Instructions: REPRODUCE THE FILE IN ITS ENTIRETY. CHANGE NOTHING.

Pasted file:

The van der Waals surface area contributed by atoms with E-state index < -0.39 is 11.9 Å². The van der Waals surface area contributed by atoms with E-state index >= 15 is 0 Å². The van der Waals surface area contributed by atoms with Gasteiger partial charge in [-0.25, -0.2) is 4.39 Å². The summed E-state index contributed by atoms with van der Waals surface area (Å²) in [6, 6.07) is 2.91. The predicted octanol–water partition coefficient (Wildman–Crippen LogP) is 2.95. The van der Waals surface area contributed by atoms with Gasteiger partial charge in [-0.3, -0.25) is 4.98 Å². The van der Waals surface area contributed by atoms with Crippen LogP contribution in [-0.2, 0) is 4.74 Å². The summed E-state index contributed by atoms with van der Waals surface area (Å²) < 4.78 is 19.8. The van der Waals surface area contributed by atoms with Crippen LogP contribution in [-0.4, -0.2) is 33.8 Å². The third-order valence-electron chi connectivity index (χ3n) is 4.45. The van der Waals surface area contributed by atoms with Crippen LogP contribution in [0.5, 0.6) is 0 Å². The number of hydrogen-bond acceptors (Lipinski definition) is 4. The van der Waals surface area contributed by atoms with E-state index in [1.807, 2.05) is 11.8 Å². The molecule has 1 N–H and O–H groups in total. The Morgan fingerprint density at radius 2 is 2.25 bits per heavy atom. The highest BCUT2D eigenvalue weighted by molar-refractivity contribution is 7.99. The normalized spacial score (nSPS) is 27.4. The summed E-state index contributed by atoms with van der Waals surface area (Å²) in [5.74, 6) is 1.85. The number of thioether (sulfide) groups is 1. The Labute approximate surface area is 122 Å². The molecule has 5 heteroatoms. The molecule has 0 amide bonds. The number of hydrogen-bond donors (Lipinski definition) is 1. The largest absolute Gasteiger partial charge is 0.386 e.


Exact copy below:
The van der Waals surface area contributed by atoms with E-state index < -0.39 is 11.9 Å². The van der Waals surface area contributed by atoms with E-state index >= 15 is 0 Å². The van der Waals surface area contributed by atoms with Gasteiger partial charge in [-0.25, -0.2) is 4.39 Å². The summed E-state index contributed by atoms with van der Waals surface area (Å²) in [6, 6.07) is 2.91. The predicted octanol–water partition coefficient (Wildman–Crippen LogP) is 2.95. The van der Waals surface area contributed by atoms with Gasteiger partial charge in [-0.3, -0.25) is 4.98 Å². The van der Waals surface area contributed by atoms with Crippen LogP contribution in [-0.2, 0) is 4.74 Å². The summed E-state index contributed by atoms with van der Waals surface area (Å²) < 4.78 is 19.8. The van der Waals surface area contributed by atoms with Crippen LogP contribution in [-0.4, -0.2) is 33.8 Å². The third-order valence-electron chi connectivity index (χ3n) is 4.45. The van der Waals surface area contributed by atoms with Crippen LogP contribution in [0.5, 0.6) is 0 Å². The number of hydrogen-bond acceptors (Lipinski definition) is 4. The van der Waals surface area contributed by atoms with E-state index in [1.807, 2.05) is 11.8 Å². The molecule has 1 N–H and O–H groups in total. The Morgan fingerprint density at radius 2 is 2.25 bits per heavy atom. The highest BCUT2D eigenvalue weighted by molar-refractivity contribution is 7.99. The normalized spacial score (nSPS) is 27.4. The summed E-state index contributed by atoms with van der Waals surface area (Å²) in [5.74, 6) is 1.85. The number of thioether (sulfide) groups is 1. The Labute approximate surface area is 122 Å². The molecule has 5 heteroatoms. The molecule has 0 amide bonds. The number of hydrogen-bond donors (Lipinski definition) is 1. The largest absolute Gasteiger partial charge is 0.386 e.